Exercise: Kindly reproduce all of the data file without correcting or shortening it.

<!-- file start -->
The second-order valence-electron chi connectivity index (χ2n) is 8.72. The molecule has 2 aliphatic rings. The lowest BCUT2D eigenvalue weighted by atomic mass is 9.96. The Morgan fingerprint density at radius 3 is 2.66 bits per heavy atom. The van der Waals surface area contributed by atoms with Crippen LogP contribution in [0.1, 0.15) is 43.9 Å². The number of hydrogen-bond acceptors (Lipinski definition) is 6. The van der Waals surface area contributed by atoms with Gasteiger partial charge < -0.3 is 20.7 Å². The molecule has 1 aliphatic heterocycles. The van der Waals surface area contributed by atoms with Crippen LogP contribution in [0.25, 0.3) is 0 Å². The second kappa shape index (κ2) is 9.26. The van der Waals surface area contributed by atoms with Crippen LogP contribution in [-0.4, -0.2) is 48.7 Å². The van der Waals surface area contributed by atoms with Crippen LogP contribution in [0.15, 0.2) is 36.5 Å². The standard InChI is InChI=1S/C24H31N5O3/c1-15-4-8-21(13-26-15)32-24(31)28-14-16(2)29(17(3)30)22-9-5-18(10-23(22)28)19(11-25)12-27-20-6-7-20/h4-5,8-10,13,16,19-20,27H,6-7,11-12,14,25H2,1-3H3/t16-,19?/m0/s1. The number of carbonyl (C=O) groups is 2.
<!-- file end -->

The second-order valence-electron chi connectivity index (χ2n) is 8.72. The molecule has 2 aliphatic rings. The lowest BCUT2D eigenvalue weighted by atomic mass is 9.96. The Morgan fingerprint density at radius 3 is 2.66 bits per heavy atom. The van der Waals surface area contributed by atoms with Crippen LogP contribution in [0.1, 0.15) is 43.9 Å². The number of hydrogen-bond acceptors (Lipinski definition) is 6. The van der Waals surface area contributed by atoms with Gasteiger partial charge < -0.3 is 20.7 Å². The molecule has 1 aliphatic heterocycles. The van der Waals surface area contributed by atoms with Crippen LogP contribution in [0.25, 0.3) is 0 Å². The second kappa shape index (κ2) is 9.26. The van der Waals surface area contributed by atoms with Crippen LogP contribution in [-0.4, -0.2) is 48.7 Å². The van der Waals surface area contributed by atoms with Crippen LogP contribution in [0.15, 0.2) is 36.5 Å². The standard InChI is InChI=1S/C24H31N5O3/c1-15-4-8-21(13-26-15)32-24(31)28-14-16(2)29(17(3)30)22-9-5-18(10-23(22)28)19(11-25)12-27-20-6-7-20/h4-5,8-10,13,16,19-20,27H,6-7,11-12,14,25H2,1-3H3/t16-,19?/m0/s1. The number of carbonyl (C=O) groups is 2.